Ethnic minorities in Azerbaijan

This article focuses on ethnic minorities in the Republic of Azerbaijan.

Demographics

According to the 2009 census, ethnic minorities in Azerbaijan represent 8.9% of the population, including Lezgins (the largest minority group, making up 2.0% of the population), Russians (1.3%) and others, such as Talysh, Tats (Muslims and Judeo-Tats), Avars, Georgians, and Ashkenazi Jews, which comprise the remaining 3.9%.[1][2]

While Azerbaijanis formed a consistent majority, it is worth noting that there was a shift in the demographic trends in modern Azerbaijan even before the collapse of the Soviet Union and the Nagorno-Karabakh War, that lead to an exodus of some ethnic minorities, notably the Armenians and Russians, and conversely a large influx of Azerbaijani refugees from Armenia and Azerbaijani internally displaced persons from Nagorno-Karabakh and adjacent territories, thus giving Azerbaijan a more homogeneous character.

Population of Azerbaijan according to ethnic group 1926–2009[3][4]
Ethnic
group
Census 19261 Census 19392 Census 19593 Census 19704 Census 19795 Census 19896 Census 19996 Census 2009[5]
Number % Number % Number % Number % Number % Number % Number % Number %
Azerbaijanis 1,437,977 62.1 1,870,471 58.4 2,494,381 67.5 3,776,778 73.8 4,708,832 78.1 5,804,980 82.7 7,205,464 90.6 8,172,800 91.6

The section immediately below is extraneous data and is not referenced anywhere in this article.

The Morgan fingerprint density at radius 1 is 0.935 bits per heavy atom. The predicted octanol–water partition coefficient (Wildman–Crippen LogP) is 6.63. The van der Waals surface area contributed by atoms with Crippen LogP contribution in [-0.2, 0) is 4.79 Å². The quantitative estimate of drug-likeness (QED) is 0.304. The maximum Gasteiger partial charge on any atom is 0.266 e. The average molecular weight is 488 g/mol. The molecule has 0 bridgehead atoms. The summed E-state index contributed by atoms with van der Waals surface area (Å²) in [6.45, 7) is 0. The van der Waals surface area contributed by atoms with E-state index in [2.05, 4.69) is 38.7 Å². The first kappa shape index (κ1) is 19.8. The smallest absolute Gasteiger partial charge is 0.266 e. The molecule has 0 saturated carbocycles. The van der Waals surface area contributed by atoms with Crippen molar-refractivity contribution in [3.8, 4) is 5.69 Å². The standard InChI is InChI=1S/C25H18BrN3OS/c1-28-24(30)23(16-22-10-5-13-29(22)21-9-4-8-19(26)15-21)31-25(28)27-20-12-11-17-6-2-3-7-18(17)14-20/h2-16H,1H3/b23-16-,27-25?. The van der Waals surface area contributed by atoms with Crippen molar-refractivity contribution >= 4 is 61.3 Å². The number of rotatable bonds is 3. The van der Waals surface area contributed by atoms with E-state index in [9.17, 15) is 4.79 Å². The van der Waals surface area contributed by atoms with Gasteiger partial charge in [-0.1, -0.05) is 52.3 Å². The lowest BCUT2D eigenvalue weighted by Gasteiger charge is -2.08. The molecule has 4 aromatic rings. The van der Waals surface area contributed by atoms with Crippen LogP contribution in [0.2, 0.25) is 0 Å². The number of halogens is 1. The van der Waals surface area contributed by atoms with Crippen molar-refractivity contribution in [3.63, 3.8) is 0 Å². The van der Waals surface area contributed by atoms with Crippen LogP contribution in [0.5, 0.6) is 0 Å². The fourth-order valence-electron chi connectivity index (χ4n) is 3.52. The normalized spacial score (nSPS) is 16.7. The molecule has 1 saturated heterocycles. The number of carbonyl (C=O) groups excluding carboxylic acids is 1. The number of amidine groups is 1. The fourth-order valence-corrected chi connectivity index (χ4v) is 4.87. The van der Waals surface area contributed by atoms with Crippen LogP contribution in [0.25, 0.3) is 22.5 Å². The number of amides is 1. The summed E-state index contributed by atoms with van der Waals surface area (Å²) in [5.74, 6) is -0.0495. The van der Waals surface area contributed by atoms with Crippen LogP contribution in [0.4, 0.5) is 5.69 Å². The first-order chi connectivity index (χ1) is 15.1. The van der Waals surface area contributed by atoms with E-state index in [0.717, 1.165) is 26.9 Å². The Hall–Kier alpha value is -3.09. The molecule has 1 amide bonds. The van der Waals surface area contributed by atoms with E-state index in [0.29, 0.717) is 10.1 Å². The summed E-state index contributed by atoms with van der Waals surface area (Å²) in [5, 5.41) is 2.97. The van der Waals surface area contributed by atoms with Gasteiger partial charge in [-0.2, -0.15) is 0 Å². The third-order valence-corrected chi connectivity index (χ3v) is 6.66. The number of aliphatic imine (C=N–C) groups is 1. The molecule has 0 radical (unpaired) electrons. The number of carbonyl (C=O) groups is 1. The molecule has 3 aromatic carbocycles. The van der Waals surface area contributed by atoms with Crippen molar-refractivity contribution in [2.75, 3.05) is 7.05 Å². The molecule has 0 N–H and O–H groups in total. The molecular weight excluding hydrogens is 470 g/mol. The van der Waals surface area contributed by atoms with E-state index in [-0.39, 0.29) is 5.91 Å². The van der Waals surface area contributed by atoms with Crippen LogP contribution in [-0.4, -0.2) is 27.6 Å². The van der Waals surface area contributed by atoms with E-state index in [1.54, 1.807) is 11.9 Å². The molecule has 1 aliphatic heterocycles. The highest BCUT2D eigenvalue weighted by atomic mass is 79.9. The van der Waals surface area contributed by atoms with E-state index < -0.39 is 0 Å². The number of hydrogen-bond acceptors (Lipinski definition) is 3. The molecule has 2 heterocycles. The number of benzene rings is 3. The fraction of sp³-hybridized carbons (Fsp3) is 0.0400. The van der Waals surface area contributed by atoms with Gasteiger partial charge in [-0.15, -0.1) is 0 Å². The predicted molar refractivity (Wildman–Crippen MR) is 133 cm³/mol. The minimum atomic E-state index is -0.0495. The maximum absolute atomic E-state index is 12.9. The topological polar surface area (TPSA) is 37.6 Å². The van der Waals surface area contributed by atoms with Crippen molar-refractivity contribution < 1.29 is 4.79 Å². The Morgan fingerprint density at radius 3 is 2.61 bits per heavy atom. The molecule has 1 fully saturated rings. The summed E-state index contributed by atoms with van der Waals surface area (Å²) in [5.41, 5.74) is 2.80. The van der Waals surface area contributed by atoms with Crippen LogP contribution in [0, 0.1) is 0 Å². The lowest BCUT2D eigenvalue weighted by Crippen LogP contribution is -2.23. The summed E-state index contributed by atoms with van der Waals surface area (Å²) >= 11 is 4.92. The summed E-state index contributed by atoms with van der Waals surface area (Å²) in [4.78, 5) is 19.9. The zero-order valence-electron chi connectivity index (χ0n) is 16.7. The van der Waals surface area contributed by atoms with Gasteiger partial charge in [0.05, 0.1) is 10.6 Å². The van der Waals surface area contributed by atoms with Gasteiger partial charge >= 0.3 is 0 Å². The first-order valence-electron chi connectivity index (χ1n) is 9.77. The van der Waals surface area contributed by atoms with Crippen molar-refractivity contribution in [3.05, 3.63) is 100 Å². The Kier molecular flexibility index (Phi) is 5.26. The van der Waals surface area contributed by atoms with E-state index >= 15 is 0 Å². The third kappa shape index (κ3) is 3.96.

Lezgins 37,263 1.6 111,666 3.5 98,211 2.7 137,250 2.7 158,057 2.6 171,395 2.4 178,021 2.2 180,300 2.02
Armenians 282,004 12.2 388,025 12.1 442,089 12.0 483,520 9.4 475,486 7.9 390,505 5.6 120,7458 1.5 120,3008 1.35
Russians 220,545 9.5 528,318 16.5 501,282 13.6 510,059 10.0 475,255 7.9 392,304 5.6 141,687 1.8 119,300 1.35
Talysh 77,323 3.3 87,510 2.7 85 0.0 21,169 0.3 76,841 1.0 112,000 1.26
Avars 19,104 0.8 15,740 0.5 17,254 0.5 30,735 0.6 35,991 0.6 44,072 0.6 50,871 0.6 49,800 0.56
Turks 95 0.0 600 0.0 202 0.0 8,491 0.2 7,926 0.1 17,705 0.3 43,454 0.5 38,000 0,43
Tatars 9,948 0.4 27,591 0.9 29,370 0.8 31,353 0.6 31,204 0.5 28,019 0.4 30,011 0.4 25,900 0,29
Tat and Judeo-Tats 28,443 1.2 2,289 0.1 5,887 0.2 7,769 0.2 8,848 0.1 10,239 0.1 10,922 0.1 25,200 0.28
Ukrainians 18,241 0.8 23,643 0.7 25,778 0.7 29,160 0.6 26,402 0.4 32,345 0.5 28,984 0.4 21,500 0,24
Tsakhurs 15,552 0.7 6,464 0.2 2,876 0.1 6,208 0.1 8,546 0.1 13,318 0.2 15,877 0.2 12,300 0.14
Udins 2,445 0.1 3,202 0.1 5,492 0.1 5,841 0.1 6,125 0.1 4,152 0.1 3,800 0.04
Georgians 9,500 0.4 10,196 0.3 9,526 0.3 13,595 0.3 11,412 0.2 14,197 0.2 14,877 0.2 9,900 0.11
Jews 20,578 0.9 41,245 1.3 40,198 1.1 48,652 1.0 35,487 0.6 30,792 0.4 8,916 0.1 9,100 0.1
Kurds 41,1937 1.8 6,005 0.2 1,487 0.0 5,488 0.1 5,676 0.1 12,226 0.2 13,075 0.2 6,100 0.07
Others 94,360 4.1 85,387 2.7 25,889 0.7 22,531 0.4 31,552 0.5 31,787 0.5 9,541 0.1 9,500 0.11
Total 2,314,571 3,205,150 3,697,717 5,117,081 6,026,515 7,021,178 7,953,438 8,922,400
1 Source: [3]. 2 Source: [4]. 3 Source: [5]. 4 Source: [6]. 5 Source: [7]. 6 Source: [8]. 7 Almost all Kurds lived in Kurdistan Uyezd, the territory between Armenia and Nagorno Karabakh. In the late 1930s Soviet authorities deported most of the Kurdish population of Azerbaijan to Kazakhstan. 8 Almost all Armenians live in the break-away region of Nagorno Karabakh since the early 1990s.
Other Languages